Comparative profitability of business lines. Automatic and with unexpected results

May, 2012
proto$ gen VI mod 3FFECA (Londinium)
Ruki Iz Plech
Honest analysis of various goods groups cost-effectiveness, with all the overhead costs included in the calculation, is an arduous task, something next to impossible. On the other hand, without such an analysis, the manager’s idea of what the company gains from and what it loses on will have little to do with reality: they have to use intuition, guess, interpret their dreams, and poll corporate experts like Joe Schmoe. dia$par provides you with such an analysis in a matter of seconds in one click.

Some time ago we have already considered a theoretic example of rake trade?. Let’s rest on rakes in our reasoning once again. You see, rakes — they don’t care.


Imagine a rake megamarket. The variety of rakes is quite high, ranging from small children’s three-tooth toy rakes to massive harrows pulled by tractors.

All these items are intended for raking. The difference between them is price, mark-up (and gross profit margin), weight and size (as well as cost of handling), competitive environment, target audience, and many other things for sure.

Our task is to identify those positions (or groups) that make money for the megamarket and those that don’t (including all connected costs). After that the megamarket plans to take corrective action – make changes in markups and in the assortment matrix.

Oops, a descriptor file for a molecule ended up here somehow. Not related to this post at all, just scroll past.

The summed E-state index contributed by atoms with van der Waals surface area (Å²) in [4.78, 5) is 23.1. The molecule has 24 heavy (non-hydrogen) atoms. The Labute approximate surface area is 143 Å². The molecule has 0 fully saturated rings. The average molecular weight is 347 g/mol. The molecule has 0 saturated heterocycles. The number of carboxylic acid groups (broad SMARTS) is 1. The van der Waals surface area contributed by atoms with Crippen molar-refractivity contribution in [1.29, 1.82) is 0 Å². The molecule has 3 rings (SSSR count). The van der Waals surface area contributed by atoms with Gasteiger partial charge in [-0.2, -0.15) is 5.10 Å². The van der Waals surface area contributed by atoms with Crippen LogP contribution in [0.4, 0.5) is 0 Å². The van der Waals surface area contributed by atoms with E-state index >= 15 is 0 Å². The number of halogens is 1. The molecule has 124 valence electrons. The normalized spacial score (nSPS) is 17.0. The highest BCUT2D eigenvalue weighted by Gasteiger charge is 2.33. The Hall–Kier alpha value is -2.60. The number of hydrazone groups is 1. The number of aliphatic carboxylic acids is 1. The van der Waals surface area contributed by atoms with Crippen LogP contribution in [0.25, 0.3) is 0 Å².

The task is a bit more complicated than it appears at first. We can quickly calculate gross margin and gross profit via a sales report. But what we really need is basically NET profit by assortment groups. Then how do we post costs? Sales personnel salaries? Accountants salaries? Rent? Taxes? Utility services?

The traditional solution is simple, fast and (exactly as the saying goes) wrong: posting all costs proportionately with the sales volumes of the assortment groups.

This solution has a number of drawbacks. Let’s have a look at the most telling one. Suppose, there’s a group of unmarketable ?positions. We’ll try to be modern and call them titanium nano-rakes. They were purchased in huge numbers at one time and take up half of warehouse space (there’s literally no room left for decent merchandise), however their sales are non-existent. They just don’t sell — a perfectly unmarketable position.

When trying to calculate net profit by assortment groups in accordance with the traditional approach, we’ll come up with the zero costs on the titanium nano-rakes group since they have a zero share in total sales. While in the reality they take up warehouse space (which is paid for), stockkeepers" labor, tied-up working capital. And the total amount of nanorakes costs is transferred on other groups that actually sell and generate profits.

The value of the report on relative profit efficiency of various product lines, produced via such approach, is perfectly clear.

Conceptually, it is clear, that every type of costs should be posted in its own way. E.g. rent — based on the warehouse space taken up by product groups (in monthly averages), stockkeepers" wages — based on the volume of operations with account for weight and size parameters, sales personnel salaries — based on gross margin, etc. But this would mean such a gigantic work load that in reality these kinds of solutions are almost never put to practice.

This is, however, a true-life task: similar problems with understanding relative profit efficiency of product lines caused major manageability difficulties in Samsung in the 1990’s (they might not be completely overcome up to these days). Its chaebol brother Daewoo went down the tubes altogether. In fact, when your company manufactures an impossible number of different products from LED displays for watches and memory modules to military ships and supertankers, it would be good to know, what really makes you money and how much.

If it does.